Louisiana program helps protect houses better against hurricanes and storm damage while lowering insurance premiums











Disaster Smart, a leader in the development and implementation of solutions to mitigate hurricane and windstorm damage, has been selected to provide the FORTIFIED Evaluation services for the MyStrongHome pilot sites in Alabama, South Carolina, and Louisiana.

This is a program that advances loans to homeowners to harden their homes to reduce property losses and uses the resulting insurance savings to pay off the loan. The mitigation retrofits are based on  the FORTIFIED Home programs advanced building standards and certification to Bronze Silver or Gold designation. FORTIFIED Homes can qualify for premium credits in many coastal states. Adopting a strategy of preparedness requires that hardening our communities become a primary factor in any economic development plan. A FORTIFIED Home designation requires the homeowner to engage the services of a FORTIFIED Evaluator before during and after improvements are being made. The Certificates are issued by the Insurance Institute for Business and Home Safety (IBHS). FOr more information and to see if you are eligible for a MyStrongHome mitigation loan visit www.mystronghome.net


Instead of Selling “Resilience,” Try Offering Homeowners a New Roof



A retrofitted home in Mobile, Alabama (Credit: MyStrongHome)

As a native of Mobile, Alabama, Jerryln London has lived through her share of hurricanes, including some memorable ones: Camille in ’65, Frederick in ’79 and Katrina in ’05.

“I refer to life before and after Katrina,” she says. “[After], the cost of living on the coast became so expensive.”

In its wake, the cost of homeowner’s insurance in hurricane-prone locales climbed. In some places, hurricane coverage can now be as much as three-quarters the cost of an entire policy. In 2014, London paid $1,258 a year for wind damage coverage alone.

Not anymore. In Spring 2015, her home was retrofitted through MyStrongHome, a program that helps homeowners affordably stormproof their houses to better withstand extreme weather. Instead of paying for construction up front, homeowners pay back retrofitting costs with the money they save on insurance after the house is less risky to insure.

The program’s director and founder, Margot Brandenburg, got the idea when she worked at the Rockefeller Foundation and staffed a commission on increasing New York State’s resiliency after Hurricane Sandy. She felt too few investment opportunities existed for the private sector to contribute to disaster resilience. (MyStrongHome is currently a nonprofit, but will become a private company.)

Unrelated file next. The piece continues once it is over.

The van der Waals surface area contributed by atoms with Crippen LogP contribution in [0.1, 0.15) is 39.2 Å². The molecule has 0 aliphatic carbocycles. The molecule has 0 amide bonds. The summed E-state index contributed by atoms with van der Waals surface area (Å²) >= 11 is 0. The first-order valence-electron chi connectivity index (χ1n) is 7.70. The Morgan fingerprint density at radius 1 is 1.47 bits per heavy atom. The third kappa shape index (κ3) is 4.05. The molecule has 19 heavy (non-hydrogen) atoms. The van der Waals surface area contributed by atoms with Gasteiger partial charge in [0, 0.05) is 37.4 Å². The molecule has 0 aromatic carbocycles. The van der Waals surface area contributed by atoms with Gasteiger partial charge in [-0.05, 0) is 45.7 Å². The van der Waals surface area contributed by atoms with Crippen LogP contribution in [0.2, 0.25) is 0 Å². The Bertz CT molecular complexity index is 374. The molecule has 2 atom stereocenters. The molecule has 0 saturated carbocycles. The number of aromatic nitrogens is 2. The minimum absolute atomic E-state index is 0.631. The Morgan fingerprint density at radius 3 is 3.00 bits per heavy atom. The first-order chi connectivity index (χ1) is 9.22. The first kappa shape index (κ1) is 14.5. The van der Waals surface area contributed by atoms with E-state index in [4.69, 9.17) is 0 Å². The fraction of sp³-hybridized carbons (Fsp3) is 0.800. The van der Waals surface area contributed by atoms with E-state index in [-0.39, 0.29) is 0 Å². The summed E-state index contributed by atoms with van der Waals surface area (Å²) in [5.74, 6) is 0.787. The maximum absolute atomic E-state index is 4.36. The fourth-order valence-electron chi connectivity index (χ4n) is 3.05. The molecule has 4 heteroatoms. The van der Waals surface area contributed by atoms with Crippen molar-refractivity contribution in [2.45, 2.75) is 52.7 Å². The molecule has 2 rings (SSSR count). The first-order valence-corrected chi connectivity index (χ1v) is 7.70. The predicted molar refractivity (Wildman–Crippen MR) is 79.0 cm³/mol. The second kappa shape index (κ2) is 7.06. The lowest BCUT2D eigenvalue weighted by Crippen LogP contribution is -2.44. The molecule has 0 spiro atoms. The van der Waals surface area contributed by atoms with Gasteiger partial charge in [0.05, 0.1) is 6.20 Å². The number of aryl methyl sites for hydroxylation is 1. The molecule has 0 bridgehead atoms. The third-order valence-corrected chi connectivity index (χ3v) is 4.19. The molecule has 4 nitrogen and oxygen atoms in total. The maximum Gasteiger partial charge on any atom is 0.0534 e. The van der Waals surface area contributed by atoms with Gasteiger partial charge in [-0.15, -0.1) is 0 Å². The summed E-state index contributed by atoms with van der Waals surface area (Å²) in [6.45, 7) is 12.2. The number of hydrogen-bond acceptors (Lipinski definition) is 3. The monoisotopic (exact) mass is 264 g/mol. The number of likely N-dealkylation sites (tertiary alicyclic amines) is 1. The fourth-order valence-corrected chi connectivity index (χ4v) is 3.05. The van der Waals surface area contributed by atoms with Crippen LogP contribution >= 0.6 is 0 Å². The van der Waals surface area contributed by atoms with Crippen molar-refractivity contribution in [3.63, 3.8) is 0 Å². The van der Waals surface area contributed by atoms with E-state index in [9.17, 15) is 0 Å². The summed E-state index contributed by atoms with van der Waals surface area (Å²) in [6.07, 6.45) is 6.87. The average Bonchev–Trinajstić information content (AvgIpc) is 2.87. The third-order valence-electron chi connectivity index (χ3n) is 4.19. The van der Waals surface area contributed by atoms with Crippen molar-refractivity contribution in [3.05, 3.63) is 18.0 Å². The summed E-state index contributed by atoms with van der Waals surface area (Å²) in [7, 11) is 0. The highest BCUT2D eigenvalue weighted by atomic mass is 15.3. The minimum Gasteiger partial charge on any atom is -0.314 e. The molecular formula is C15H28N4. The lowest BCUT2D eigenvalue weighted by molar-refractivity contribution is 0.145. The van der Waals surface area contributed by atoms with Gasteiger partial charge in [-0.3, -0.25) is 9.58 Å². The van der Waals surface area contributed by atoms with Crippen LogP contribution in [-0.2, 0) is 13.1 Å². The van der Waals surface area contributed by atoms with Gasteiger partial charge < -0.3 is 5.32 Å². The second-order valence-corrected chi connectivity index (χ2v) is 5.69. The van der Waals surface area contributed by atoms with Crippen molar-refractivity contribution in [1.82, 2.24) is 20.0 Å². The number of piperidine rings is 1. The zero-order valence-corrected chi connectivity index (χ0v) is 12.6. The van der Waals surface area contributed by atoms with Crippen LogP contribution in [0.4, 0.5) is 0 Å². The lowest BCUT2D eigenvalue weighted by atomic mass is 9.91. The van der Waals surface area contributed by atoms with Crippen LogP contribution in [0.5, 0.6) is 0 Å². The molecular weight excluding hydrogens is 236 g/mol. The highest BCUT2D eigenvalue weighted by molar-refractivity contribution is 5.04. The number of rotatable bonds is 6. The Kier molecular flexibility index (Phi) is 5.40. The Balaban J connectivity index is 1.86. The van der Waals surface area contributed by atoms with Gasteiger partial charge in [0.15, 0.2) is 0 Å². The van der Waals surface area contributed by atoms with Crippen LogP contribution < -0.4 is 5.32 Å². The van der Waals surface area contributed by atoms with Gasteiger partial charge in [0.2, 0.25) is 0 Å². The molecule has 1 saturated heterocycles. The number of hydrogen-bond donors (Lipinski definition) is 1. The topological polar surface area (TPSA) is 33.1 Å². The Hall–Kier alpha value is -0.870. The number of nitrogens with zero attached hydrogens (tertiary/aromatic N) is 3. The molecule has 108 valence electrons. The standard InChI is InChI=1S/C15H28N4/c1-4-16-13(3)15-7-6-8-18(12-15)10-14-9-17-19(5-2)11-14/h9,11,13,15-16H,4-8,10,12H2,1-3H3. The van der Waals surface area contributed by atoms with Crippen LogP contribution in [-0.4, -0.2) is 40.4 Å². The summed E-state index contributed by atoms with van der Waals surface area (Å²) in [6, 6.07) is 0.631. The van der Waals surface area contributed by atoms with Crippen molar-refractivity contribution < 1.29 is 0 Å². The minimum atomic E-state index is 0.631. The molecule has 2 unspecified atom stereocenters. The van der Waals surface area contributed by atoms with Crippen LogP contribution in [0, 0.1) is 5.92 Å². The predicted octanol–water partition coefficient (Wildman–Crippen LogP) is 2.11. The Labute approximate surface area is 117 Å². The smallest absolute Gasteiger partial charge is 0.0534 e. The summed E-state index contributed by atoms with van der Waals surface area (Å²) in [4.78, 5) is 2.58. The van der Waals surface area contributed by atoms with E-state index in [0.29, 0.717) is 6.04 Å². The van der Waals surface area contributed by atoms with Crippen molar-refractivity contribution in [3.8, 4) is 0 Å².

A friend who had worked with the New Orleans Redevelopment Authority advised her: “You need long nails.”

“There are fairly low-tech things you can do to a home that will make it dramatically more capable to withstand a hurricane,” says Brandenburg. “If you’re pricing your insurance correctly, you should get enough savings on your insurance bill to pay for the installation.”

Brandenburg cites home solar company Solar City as another example of MyStrongHome’s approach. Despite the promise of long-term savings and environmental benefits of solar panels, installing a system can be a pain, and upfront costs dissuade homeowners. Both MyStrongHome and Solar City seek to offer end-to-end solutions that allow homeowners to pay back installation costs over time using savings.

Last spring, MyStrongHome retrofitted 30 homes in Louisiana, South Carolina and Alabama — including London’s — as part of a pilot program. Official launch is set for early 2016. Homeowners in vulnerable coastal areas, with houses in good condition for renovation, are eligible to apply.

If they meet qualifications, MyStrongHome will take the process from there: scheduling a home inspection, hiring the contractors, and working with their insurance partner, SageSure, to secure insurance credits based on the expected reduction in hurricane losses. The program is targeting homes that could see 50 to 75 percent reductions in modeled losses from wind and hurricanes after renovation.

Homes are retrofitted to the standards of Fortified, a three-tiered certification programdeveloped by the Insurance Institute for Business and Home Safety. At the bronze tier of certification, roofs are strengthened and often replaced altogether.

“People with old roofs are paying the most [for insurance] on average, and have the greatest potential to save,” says Brandenburg.

The program, however, won’t be able to help homeowners achieve the highest level of certification. During the pilot, MyStrongHome experimented with retrofitting homes to higher levels — which include stormproofing windows, doors and more — but found it wasn’t cost effective.